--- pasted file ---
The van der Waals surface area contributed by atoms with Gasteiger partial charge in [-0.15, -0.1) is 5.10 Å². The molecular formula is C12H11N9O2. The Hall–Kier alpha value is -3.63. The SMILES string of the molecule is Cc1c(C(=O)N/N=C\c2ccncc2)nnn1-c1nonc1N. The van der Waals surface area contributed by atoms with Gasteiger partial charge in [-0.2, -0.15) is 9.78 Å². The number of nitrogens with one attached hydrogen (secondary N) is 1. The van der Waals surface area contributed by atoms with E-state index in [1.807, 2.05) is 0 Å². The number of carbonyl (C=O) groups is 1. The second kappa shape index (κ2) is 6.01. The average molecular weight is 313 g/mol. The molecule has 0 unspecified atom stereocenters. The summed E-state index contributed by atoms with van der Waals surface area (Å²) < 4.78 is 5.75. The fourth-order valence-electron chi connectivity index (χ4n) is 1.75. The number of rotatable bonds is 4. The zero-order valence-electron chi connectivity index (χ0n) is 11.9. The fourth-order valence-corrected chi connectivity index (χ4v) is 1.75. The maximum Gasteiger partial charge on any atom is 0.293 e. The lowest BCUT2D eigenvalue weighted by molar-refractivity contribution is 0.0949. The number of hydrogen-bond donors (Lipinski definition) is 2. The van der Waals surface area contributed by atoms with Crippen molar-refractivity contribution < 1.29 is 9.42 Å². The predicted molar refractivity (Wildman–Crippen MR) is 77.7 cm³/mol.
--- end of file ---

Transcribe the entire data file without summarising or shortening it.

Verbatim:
The van der Waals surface area contributed by atoms with Gasteiger partial charge in [-0.15, -0.1) is 5.10 Å². The molecular formula is C12H11N9O2. The Hall–Kier alpha value is -3.63. The SMILES string of the molecule is Cc1c(C(=O)N/N=C\c2ccncc2)nnn1-c1nonc1N. The van der Waals surface area contributed by atoms with Gasteiger partial charge in [-0.2, -0.15) is 9.78 Å². The number of nitrogens with one attached hydrogen (secondary N) is 1. The van der Waals surface area contributed by atoms with E-state index in [1.807, 2.05) is 0 Å². The number of carbonyl (C=O) groups is 1. The second kappa shape index (κ2) is 6.01. The average molecular weight is 313 g/mol. The molecule has 0 unspecified atom stereocenters. The summed E-state index contributed by atoms with van der Waals surface area (Å²) < 4.78 is 5.75. The fourth-order valence-electron chi connectivity index (χ4n) is 1.75. The number of rotatable bonds is 4. The zero-order valence-electron chi connectivity index (χ0n) is 11.9. The fourth-order valence-corrected chi connectivity index (χ4v) is 1.75. The maximum Gasteiger partial charge on any atom is 0.293 e. The lowest BCUT2D eigenvalue weighted by molar-refractivity contribution is 0.0949. The number of hydrogen-bond donors (Lipinski definition) is 2. The van der Waals surface area contributed by atoms with Crippen molar-refractivity contribution < 1.29 is 9.42 Å². The predicted molar refractivity (Wildman–Crippen MR) is 77.7 cm³/mol.